Don’t Blame The Cat : The Toxoplasmosis Effect

Written on by Amaia Sangrador and Alex Mitchell

You may have heard about toxoplasmosis, or read about it in a newspaper or magazine. Toxoplasmosis is a condition caused by the protozoan Toxoplasma gondii, an intracellular parasite that infects a wide variety of warm-blooded animals, including humans. T. gondii has attracted the attention of both the scientific and lay communities, and with good reason. It is one of the most successful parasites, infecting over one third of the human population, with rates varying depending upon geographical location [1].

Acute toxoplasmosis usually only poses a risk for immunocompromised individuals or pregnant women. However, residual parasites persist lifelong after the acute phase. Though this latent form of the infection was thought to be asymptomatic, a growing body of evidence suggests that this is not the case [2]. And the long term effects of infection with T. gondii seem related to the most fascinating aspect of this parasite: its ability to modify host behaviour.

Members of the cat family (Felidae) are the only definitive hosts of T. gondii within which the parasite undergoes sexual reproduction. This culminates with the production of oocysts that are shed in the cat’s faeces. Within intermediate hosts (cat’s natural prey, such as rodents and birds) and other incidental intermediate hosts (such as humans and domestic livestock), the parasite undergoes asexual reproduction, producing bradyzoites that can encyst in the brain and other tissues, where they remain potentially for the host’s lifetime [3]. Infection can occur following ingestion of oocysts via contaminated soil or water, or ingestion of tissue cysts through raw/undercooked infected meat.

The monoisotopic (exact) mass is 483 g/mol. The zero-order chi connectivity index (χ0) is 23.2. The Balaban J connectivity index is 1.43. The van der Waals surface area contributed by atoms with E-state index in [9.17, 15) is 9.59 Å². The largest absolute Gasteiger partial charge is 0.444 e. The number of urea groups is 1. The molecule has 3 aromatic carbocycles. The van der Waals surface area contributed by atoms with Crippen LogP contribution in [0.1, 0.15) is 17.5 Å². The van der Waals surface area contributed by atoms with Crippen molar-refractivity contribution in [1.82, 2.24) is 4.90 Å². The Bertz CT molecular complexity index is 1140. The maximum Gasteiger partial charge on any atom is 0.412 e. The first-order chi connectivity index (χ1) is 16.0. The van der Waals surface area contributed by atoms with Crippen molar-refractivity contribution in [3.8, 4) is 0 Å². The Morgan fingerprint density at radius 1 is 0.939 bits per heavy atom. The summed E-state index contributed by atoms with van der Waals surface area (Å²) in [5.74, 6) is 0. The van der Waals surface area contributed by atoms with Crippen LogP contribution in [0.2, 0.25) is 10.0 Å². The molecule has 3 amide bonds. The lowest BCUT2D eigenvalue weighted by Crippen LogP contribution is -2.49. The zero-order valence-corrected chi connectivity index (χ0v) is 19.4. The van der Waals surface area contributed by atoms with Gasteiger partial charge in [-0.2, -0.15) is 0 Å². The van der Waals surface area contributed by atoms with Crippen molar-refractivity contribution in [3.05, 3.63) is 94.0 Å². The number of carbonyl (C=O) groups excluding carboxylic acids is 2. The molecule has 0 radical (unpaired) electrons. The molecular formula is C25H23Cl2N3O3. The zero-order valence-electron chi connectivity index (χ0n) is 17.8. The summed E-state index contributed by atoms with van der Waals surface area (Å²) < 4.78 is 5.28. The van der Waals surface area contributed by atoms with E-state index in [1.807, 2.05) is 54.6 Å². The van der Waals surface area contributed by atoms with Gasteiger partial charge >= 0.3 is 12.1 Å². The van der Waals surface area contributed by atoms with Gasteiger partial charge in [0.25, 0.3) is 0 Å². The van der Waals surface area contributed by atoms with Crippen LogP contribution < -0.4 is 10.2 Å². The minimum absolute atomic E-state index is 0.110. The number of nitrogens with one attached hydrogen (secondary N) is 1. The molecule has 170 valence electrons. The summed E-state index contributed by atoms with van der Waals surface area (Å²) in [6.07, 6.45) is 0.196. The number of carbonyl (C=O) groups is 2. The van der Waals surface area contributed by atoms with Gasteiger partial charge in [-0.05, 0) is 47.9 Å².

Fig 1. Life-cycle of the parasite Toxoplasma gondii. Sexual reproduction can only be accomplished in felines, and results in the production of sporozoites-containing oocysts that are shed for a limited period. Within intermediate hosts, the parasite undergoes asexual reproduction, producing rapidly dividing tachyzoites - cleared by the immune system - and slowly dividing bradyzoites that can persist as tissue cysts. (Figure by Sebastien Pesseat)

Given that sexual reproduction of T. gondii can be accomplished only in felines, the parasite needs to secure eventual transmission from its intermediate host reservoir, primarily rodents, to its feline definitive host. T. gondii deals with this by manipulating the intermediate host’s behaviour. Toxoplasma infection draws rats to cat odours, increasing activity in limbic regions related to sexual attraction when exposed to cat urine, turning what should be a fear response into a ‘fatal feline attraction [4]’. The intriguing question is: how does the parasite manage to alter the host behaviour?

cat_love_mouse_021.gif (Figure by Sebastien Pesseat)

One line of evidence suggests that the parasite alters neurotransmitter signals in the brain through increased dopamine levels, supported by studies showing that parasite-induced behavioural changes can be disrupted with dopamine antagonists [5,6]. The genome of T. gondii contains two genes encoding an enzyme capable of producing L-DOPA (3,4-dihydroxy-L-phenylalanine), the precursor to dopamine [7]. One of the genes, TgAaaH1, is constitutively expressed, whilst the other gene, TgAaaH2, is induced during the cyst stages. They encode dual activity amino acid hydrolases, bi-functional enzymes that catabolyse both the amino acids phenylalanine and tyrosine. Thus, they can generate tyrosine from phenylalanine and then use tyrosine to produce L-DOPA. These steps are catalysed in Metazoa by phenylalanine hydroxylase and tyrosine hydroxylase, respectively.